This series may be winding down, but don’t let that fool you though, this is definitely one of the hardest games in the series, and the final boss especially is one that could potentially put the other final bosses from past games to shame. The bosses for the most part are all far more memorable than in Dark Souls 2, due to the use of either an introductory cinematic, visually creative, or by just being outright fun. There are a few fights that could be seen as gimmicky, but even they are enjoyable to an extent due to these other factors. The trailers of the game haven’t even come close to scratching some of the coolest fights in the game, and many of the bosses are accompanied by excellent music that helps make fights feel tense, as they should be. Bosses in these games are always a highlight, and Dark Souls 3 has some excellent encounters that will surely kick your ass.
“Bosses in these games are always a highlight, and Dark Souls 3 has some excellent encounters that will surely kick your ass.”
Despite the odd issues I ran into with the game, be it performance related, or gameplay related (mobs of enemies don’t always make a game harder FromSoftware), Dark Souls 3 is a gargantuan step up from Dark Souls 2 in terms of design. It’s odd that I find myself looking forward to the DLC they plan to put out, especially before the game even launched. Yet, seeing how well put together Dark Souls 3 is, I am eagerly looking forward to even more content to mess around with, although I’ll have a hard time getting bored of what’s already in place. From Software has included a lot for players to mess around with, and between the various armor sets, locations, weapons and enemies to get acquainted with, Dark Souls 3 is one behemoth of a game that could stand at the top of the entire series in terms of quality.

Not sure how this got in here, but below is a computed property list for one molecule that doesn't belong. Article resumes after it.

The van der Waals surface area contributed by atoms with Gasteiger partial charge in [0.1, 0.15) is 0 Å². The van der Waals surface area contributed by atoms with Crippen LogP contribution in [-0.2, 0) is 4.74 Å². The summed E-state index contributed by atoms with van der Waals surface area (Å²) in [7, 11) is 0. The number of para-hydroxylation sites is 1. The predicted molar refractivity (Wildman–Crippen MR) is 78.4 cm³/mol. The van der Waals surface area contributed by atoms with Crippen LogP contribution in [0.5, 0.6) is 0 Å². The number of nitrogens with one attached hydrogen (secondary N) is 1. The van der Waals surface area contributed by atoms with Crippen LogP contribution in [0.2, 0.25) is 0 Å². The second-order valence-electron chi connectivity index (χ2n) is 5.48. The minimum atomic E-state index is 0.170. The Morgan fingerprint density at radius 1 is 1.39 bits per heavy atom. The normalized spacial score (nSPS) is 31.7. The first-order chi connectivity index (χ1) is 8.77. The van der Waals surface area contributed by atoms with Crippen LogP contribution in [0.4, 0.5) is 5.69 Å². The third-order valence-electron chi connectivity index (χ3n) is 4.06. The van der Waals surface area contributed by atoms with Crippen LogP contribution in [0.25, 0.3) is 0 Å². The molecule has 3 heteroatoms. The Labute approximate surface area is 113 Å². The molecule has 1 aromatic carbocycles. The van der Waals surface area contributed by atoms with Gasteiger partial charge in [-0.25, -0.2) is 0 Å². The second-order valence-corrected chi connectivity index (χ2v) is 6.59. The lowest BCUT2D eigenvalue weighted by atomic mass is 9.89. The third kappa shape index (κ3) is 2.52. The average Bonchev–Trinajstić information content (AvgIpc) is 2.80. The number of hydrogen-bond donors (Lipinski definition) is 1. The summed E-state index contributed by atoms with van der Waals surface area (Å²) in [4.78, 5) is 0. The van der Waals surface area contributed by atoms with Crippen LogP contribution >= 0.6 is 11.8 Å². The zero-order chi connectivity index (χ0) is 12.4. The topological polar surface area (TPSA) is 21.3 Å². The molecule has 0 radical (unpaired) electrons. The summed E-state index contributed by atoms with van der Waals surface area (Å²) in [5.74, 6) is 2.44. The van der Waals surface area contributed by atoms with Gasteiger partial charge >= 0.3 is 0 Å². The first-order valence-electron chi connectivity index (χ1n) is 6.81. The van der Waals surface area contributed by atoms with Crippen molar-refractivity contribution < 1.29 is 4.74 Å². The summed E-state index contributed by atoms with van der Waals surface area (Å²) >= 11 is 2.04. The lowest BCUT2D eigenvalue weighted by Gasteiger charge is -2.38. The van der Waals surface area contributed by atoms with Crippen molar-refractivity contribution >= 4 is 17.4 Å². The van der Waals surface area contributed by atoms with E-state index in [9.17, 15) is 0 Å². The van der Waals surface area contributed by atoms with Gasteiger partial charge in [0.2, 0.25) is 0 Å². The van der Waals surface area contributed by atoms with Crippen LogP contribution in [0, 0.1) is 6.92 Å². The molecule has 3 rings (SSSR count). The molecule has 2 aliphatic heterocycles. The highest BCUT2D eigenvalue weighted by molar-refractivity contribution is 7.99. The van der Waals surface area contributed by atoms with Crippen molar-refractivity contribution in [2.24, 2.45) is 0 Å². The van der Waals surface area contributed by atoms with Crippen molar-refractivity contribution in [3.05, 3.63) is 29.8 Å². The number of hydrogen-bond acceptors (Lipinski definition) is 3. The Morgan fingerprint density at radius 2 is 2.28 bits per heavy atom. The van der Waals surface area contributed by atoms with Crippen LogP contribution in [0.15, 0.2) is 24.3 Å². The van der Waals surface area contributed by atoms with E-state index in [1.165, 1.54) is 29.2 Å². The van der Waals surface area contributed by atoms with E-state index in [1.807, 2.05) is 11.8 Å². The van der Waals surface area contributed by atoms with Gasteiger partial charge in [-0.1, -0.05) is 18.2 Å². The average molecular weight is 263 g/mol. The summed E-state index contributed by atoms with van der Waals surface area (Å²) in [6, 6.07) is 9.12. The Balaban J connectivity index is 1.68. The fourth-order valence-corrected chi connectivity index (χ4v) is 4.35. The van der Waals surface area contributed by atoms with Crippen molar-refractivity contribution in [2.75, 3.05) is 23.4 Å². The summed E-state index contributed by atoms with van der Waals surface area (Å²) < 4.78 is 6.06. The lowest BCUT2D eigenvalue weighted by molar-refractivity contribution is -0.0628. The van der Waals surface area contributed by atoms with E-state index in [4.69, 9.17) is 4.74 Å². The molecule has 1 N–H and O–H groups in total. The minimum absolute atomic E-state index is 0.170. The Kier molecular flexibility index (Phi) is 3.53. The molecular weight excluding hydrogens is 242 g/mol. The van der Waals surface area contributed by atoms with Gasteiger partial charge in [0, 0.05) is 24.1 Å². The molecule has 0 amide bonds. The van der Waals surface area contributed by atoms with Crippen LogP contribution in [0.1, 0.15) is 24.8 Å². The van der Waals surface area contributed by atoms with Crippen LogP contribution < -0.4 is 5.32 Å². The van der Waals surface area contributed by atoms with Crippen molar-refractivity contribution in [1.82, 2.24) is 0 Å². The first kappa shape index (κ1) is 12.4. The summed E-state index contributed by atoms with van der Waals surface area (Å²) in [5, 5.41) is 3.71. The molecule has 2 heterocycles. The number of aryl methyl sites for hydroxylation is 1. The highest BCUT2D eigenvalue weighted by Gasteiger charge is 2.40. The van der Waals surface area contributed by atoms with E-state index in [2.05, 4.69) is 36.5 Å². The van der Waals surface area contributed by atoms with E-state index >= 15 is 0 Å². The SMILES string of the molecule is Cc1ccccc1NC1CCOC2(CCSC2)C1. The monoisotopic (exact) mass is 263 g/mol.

***A PC review code was provided by the publisher***
- Combat is satisfyingly brutal
- Layered level design allows for serious exploration
- Kickass weapons
- Top notch visual and audio design
- Excellent mechanics
- Can feel a bit unfair at times
- Noticeable performance impact in a few areas
- Covenants feel a little plain